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Sowing seeds of hope in Sudan

Evangelicals help war-ravaged community in Southern Sudan recover from violence, civil war
by: John Klicker, Micheal Harris, sitting in his home in Boring, looks at his ‘Parables’ book. He wrote the book to help bring the Bible story to different cultures. He recently worked in Southern Sudan helping a community that was struggling to recover from civil war.

All of sudden, gunfire erupted in the distance in the southern Sudan community of Boma.

Everyone went outside to see what the fuss was about.

Turns out, it was a cattle raid - and the Rev. Micheal Harris of Boring was there to see it.

Harris, a former pastor, has worked at Gresham's East Hill Church and Family Fellowship Church, and now attends Gresham Bible Church. His latest job is serving as executive director of Sudan Evangelical Alliance Partners, an international organization based in Dallas.

The organization works with the Sudan Evangelical Alliance, a group of churches in the African country seeking to help restore Sudan after decades of civil war between the Muslim dominated north and the non-Muslim south, where animists, or traditional tribal religion believers, as well as Christians live. The alliance's goals are to educate people, create food security through teaching farming techniques, facilitate the procurement of clean water, improve health and evangelize.

Harris traveled to Sudan from March 12 to April 15 and spent some time teaching in an elementary school in Boma, a community of 40,000, home to the Murle, Jie and Kachipo tribes. When the cattle raid occurred, 10 people were killed, including members of the Jie tribe as well as their enemies in the neighboring Taposa tribe. He says that many Boma residents belong to Sudan People's Liberation Army, which fought the government during the civil war, and own AK-47 automatic rifles.

'You'd hear them going off in the middle of the night,' Harris says. 'It was kind of a distraction.'

The dangerous nature of the region is exemplified by the fact that truck drivers are among the highest paid people there, he says, because they also have to act as mechanics as well as armed security guards protecting their cargoes.

Yet, interestingly enough, compared to what has happened to Boma in the past, the cattle raid was a relatively low-level incident of violence. Boma was a battleground during the civil war, Harris says, and every family in the region lost members to the violence.

A peace agreement in 2005 ended the civil war, in which more than 2 million people died. But peace has a fragile foothold in Sudan. Darfur, a western region of Sudan, has drawn international attention for its ongoing struggle with the government in the capital city of Khartoum. Meanwhile relations between the north and south remain tenuous at best, Harris says, adding that fears of a renewed north/south war loom.

Still, there is hope in Boma, he says, noting that the partners have helped the locals build a school and a church, dig water wells and plant and harvest corn through the last two years. The alliance wants the locals to empower themselves after years of living off the largesse of the United Nations and various relief agencies, he says.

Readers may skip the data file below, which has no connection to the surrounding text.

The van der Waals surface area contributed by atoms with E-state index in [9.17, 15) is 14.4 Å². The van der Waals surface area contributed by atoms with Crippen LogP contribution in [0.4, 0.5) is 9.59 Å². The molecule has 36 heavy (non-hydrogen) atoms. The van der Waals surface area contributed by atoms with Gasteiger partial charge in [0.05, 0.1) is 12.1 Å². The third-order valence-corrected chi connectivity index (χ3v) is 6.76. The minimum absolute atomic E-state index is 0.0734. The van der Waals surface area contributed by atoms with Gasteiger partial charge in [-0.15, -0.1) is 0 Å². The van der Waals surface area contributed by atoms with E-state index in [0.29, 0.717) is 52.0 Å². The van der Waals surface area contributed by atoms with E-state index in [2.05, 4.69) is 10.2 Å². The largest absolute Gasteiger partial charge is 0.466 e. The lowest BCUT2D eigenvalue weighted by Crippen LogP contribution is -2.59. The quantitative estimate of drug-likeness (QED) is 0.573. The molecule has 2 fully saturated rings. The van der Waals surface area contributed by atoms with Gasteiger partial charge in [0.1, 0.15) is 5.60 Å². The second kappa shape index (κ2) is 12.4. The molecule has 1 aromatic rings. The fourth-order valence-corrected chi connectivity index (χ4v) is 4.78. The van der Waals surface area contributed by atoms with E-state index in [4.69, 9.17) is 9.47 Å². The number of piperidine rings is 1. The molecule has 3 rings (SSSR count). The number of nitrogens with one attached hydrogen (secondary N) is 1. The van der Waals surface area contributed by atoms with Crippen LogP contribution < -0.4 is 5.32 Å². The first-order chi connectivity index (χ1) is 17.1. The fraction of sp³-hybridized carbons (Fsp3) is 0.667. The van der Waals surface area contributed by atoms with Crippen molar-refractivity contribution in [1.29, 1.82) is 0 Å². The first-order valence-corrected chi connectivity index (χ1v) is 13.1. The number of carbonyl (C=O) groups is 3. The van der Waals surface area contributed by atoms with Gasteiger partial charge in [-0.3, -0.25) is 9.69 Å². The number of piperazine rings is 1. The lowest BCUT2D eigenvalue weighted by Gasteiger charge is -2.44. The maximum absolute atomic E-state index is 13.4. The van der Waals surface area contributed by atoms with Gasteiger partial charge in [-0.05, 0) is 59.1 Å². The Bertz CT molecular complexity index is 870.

'A whole generation lost the motivation to farm. We're helping them become more self-sustainable,' he said.

He adds that 90 children attend the school, which houses kindergarten and first grade, and 200 people attend the church.

He stresses, however, that no one is required to convert to Christianity in order to receive education or other services. Future projects include the establishment of a health clinic.

'Everything we do is showing who God is through our love and actions,' he said.

While in Sudan, Harris says he was treated with great hospitality, despite the impoverishment of the locals. He was proud to note a tribal chief even gave him a new name - 'Korok' or 'Home.' It's a fitting name, he says, because after four trips to Sudan, the country has become his second home.

What keeps him coming back is the bright promise he sees in the children. Although many children have only one set of clothes - or no clothes at all - and suffer from malnourishment, they are eager to learn. He relates a number of funny stories, including a time all the little ones ran screaming from a classroom because they thought they had seen a snake in a gable. Turns out it was actually the hand of a construction worker on top of the school roof.

Another time, the children wouldn't stop laughing when he put on a puppet show for them. It wasn't that he was incredibly comedic, he says - the children just couldn't get over the fact he was putting his hand up what would be the puppet's derriere.

Harris notes that Sudan's great suffering makes him grateful for what he has in America - and inspires him to want to do more for the people of Boma.

'To be a part of people living with some element of hope has been a real joy,' he said.

Saving Sudan

Rosemary Khamati, a Kenyan woman who serves as Africa director for the Sudan Evangelical Alliance Partners, will be speaking in the following East County churches in May:

7 p.m. Saturday, May 10, Abundant Life Church, 17241 S.E. Hemrick Road, Happy Valley.

10:30 to 11 a.m. Sunday, May 11, Cornerstone Church, which meets at Powell Valley Grade School, 4825 E. Powell Valley Road, followed by an appearance from 11:15 to 11:45 a.m. at Gresham Bible Church, which meets at Dexter McCarty Middle School, 1400 S.E. Fifth St.

For more information, call Micheal Harris at 503-729-9966 or e-mail This email address is being protected from spambots. You need JavaScript enabled to view it..

For more information about Sudan Evangelical Alliance Partners, visit www.sea-partners

.org.